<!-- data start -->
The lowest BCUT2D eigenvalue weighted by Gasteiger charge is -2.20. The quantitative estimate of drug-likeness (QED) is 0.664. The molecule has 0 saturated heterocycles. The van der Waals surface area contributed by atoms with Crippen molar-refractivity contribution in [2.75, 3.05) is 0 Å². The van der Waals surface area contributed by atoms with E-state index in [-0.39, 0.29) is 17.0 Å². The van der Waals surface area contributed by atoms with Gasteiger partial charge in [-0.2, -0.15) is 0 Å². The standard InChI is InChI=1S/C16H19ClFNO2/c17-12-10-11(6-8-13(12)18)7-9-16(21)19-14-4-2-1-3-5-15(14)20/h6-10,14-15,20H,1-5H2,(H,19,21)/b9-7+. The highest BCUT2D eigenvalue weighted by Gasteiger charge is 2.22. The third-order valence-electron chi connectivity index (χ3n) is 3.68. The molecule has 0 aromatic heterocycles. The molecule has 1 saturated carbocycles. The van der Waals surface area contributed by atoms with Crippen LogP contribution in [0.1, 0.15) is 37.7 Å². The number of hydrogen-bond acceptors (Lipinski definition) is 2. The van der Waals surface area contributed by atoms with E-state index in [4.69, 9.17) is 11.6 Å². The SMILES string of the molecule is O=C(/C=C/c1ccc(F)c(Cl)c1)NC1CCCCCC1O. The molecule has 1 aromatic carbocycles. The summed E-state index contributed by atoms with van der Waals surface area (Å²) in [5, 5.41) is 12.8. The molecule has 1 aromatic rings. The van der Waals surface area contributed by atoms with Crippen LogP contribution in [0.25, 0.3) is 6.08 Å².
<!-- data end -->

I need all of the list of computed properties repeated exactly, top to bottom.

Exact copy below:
The lowest BCUT2D eigenvalue weighted by Gasteiger charge is -2.20. The quantitative estimate of drug-likeness (QED) is 0.664. The molecule has 0 saturated heterocycles. The van der Waals surface area contributed by atoms with Crippen molar-refractivity contribution in [2.75, 3.05) is 0 Å². The van der Waals surface area contributed by atoms with E-state index in [-0.39, 0.29) is 17.0 Å². The van der Waals surface area contributed by atoms with Gasteiger partial charge in [-0.2, -0.15) is 0 Å². The standard InChI is InChI=1S/C16H19ClFNO2/c17-12-10-11(6-8-13(12)18)7-9-16(21)19-14-4-2-1-3-5-15(14)20/h6-10,14-15,20H,1-5H2,(H,19,21)/b9-7+. The highest BCUT2D eigenvalue weighted by Gasteiger charge is 2.22. The third-order valence-electron chi connectivity index (χ3n) is 3.68. The molecule has 0 aromatic heterocycles. The molecule has 1 saturated carbocycles. The van der Waals surface area contributed by atoms with Crippen LogP contribution in [0.1, 0.15) is 37.7 Å². The number of hydrogen-bond acceptors (Lipinski definition) is 2. The van der Waals surface area contributed by atoms with E-state index in [4.69, 9.17) is 11.6 Å². The SMILES string of the molecule is O=C(/C=C/c1ccc(F)c(Cl)c1)NC1CCCCCC1O. The molecule has 1 aromatic carbocycles. The summed E-state index contributed by atoms with van der Waals surface area (Å²) in [5, 5.41) is 12.8. The molecule has 1 aromatic rings. The van der Waals surface area contributed by atoms with Crippen LogP contribution in [0.25, 0.3) is 6.08 Å².